As noted in this Reuters article, SEC Chair Schapiro testified before the House Financial Services Committee over the SEC’s budget yesterday. The Chair seeks a 18.5% boost from its current fiscal 2012 budget to $1.56 billion to hire more Staff – 46 more Corp Fin Staffers – and implement multi-year technology initiatives including modernizing Edgar. Did you know the SEC’s site gets roughly 20 million hits daily?
As seems to happen over the past decade, the SEC faces an uphill climb for more resources, particularly with recent press like this Reuters piece over how much Booz Allen and other consultants have been charging the SEC to reform its workflows, etc.
As I’ve blogged, the SEC would be freed from this annual dog-and-pony show with Congress if it were self-funded as an independent agency should be. Here is a blog entitled “Free the SEC” from another SEC alumni, accountant John Feeney.
Shareholder Proposals: Corp Fin Rules on Proof of Ownership for DTC Participants
Yesterday, Ning Chiu of Davis Polk wrote this blog:
The SEC Staff made several recent decisions on questions of proof of ownership for submission of shareholder proposals, in light of the requirement under Staff Legal Bulletin 14F, which we previously discussed. SLB 14F makes clear that only DTC participants are viewed as record holders of securities that are deposited at DTC.
The Staff declined to grant no-action relief to companies that argued that the proof of ownership was not from a DTC participant when the brokers’ letters were from TD Ameritrade, Inc. instead of TD Ameritrade Clearing, the entity named on the DTC participant list. The proponents in some of these situations provided an additional letter of support from TD Ameritrade in response to the company’s no-action letter request, but the SEC Staff gave the same ruling even when proponents did not. The Staff noted that the proof of ownership from TD Ameritrade, Inc. was sufficient since it was provided by a broker that provides proof of ownership statements of behalf of affiliated DTC participants.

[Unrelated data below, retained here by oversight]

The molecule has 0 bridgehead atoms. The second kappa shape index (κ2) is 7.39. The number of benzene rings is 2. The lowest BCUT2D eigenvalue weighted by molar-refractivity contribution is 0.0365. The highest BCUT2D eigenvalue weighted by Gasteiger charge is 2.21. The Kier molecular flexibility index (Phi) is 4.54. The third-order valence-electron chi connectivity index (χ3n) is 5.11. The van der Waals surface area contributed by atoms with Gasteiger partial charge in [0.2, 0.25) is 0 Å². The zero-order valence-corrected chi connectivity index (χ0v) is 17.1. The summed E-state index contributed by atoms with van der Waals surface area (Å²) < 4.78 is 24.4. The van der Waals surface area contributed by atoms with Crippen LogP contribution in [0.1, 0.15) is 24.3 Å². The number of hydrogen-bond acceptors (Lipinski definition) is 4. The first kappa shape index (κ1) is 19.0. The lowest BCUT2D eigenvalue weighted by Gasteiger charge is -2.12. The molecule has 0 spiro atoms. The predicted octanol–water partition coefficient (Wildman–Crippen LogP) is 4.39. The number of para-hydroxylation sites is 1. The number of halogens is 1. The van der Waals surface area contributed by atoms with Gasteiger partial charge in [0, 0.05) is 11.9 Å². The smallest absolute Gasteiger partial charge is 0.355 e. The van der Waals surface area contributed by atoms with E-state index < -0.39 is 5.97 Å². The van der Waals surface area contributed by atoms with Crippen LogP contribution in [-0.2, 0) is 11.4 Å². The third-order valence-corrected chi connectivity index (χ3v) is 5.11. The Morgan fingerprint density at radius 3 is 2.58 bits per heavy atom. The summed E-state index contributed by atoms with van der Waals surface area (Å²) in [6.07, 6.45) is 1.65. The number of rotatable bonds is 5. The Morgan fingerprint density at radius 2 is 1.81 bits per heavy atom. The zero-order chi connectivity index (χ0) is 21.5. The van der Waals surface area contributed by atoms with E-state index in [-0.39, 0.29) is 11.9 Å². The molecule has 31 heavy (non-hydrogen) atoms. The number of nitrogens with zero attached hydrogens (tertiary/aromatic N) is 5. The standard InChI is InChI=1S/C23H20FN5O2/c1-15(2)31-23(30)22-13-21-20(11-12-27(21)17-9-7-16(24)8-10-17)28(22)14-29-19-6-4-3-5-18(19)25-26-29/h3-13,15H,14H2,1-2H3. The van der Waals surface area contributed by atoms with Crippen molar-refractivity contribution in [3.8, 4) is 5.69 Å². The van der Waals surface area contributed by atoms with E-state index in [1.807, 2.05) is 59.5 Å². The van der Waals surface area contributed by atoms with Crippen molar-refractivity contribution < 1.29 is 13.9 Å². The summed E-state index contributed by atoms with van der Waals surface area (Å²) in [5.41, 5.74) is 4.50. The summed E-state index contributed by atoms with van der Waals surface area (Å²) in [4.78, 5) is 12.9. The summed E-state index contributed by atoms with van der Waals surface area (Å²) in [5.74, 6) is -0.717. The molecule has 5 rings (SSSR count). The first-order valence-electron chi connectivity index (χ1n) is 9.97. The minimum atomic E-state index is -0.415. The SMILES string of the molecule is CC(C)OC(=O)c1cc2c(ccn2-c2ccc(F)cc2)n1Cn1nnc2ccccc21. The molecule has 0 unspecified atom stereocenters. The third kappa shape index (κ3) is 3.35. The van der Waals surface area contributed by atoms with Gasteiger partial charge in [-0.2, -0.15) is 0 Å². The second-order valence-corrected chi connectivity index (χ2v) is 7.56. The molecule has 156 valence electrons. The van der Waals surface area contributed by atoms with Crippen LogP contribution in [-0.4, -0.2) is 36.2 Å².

But even when the Staff agreed with Allergen that the proponent, John Chevedden, failed to provide a statement from the record holder evidencing appropriate documentary support of continuous beneficial ownership, the Staff gave Mr. Chevedden seven additional days to address the deficiency. Mr. Chevedden had provided proof of ownership only from Ram Trust and not the DTC participant. The Staff indicated in its response that the company failed to informed the proponent of what would constitute appropriate documentation in its request for additional information from the proponent, and noted SLB 14F states that they will grant no-action relief to a company on the basis that a proponent’s proof of ownership is not from a DTC participant only if the company’s deficiency letter describes the required proof. It appears from the filed correspondence that while the company clearly pointed out the problem to Mr. Chevedden in its notice, only a copy of Rule 14a-8, and not a copy of SLB 14F, was included with the letter. The Staff denied the company’s request to reconsider its decision.
Improving the Board Evaluation Process
In this podcast, Susan Shultz of the Board Institute describes how the Board Institute’s methodology improves the board evaluation process, including:
– What is the Board Institute’s methodology for board evaluations?
– What is the advantage of this over traditional evaluation techniques?
– How do evaluations that tend to be narrative and somewhat subjective work with numerical scales?
– How can boards best use this type of methodology?
– Broc Romanek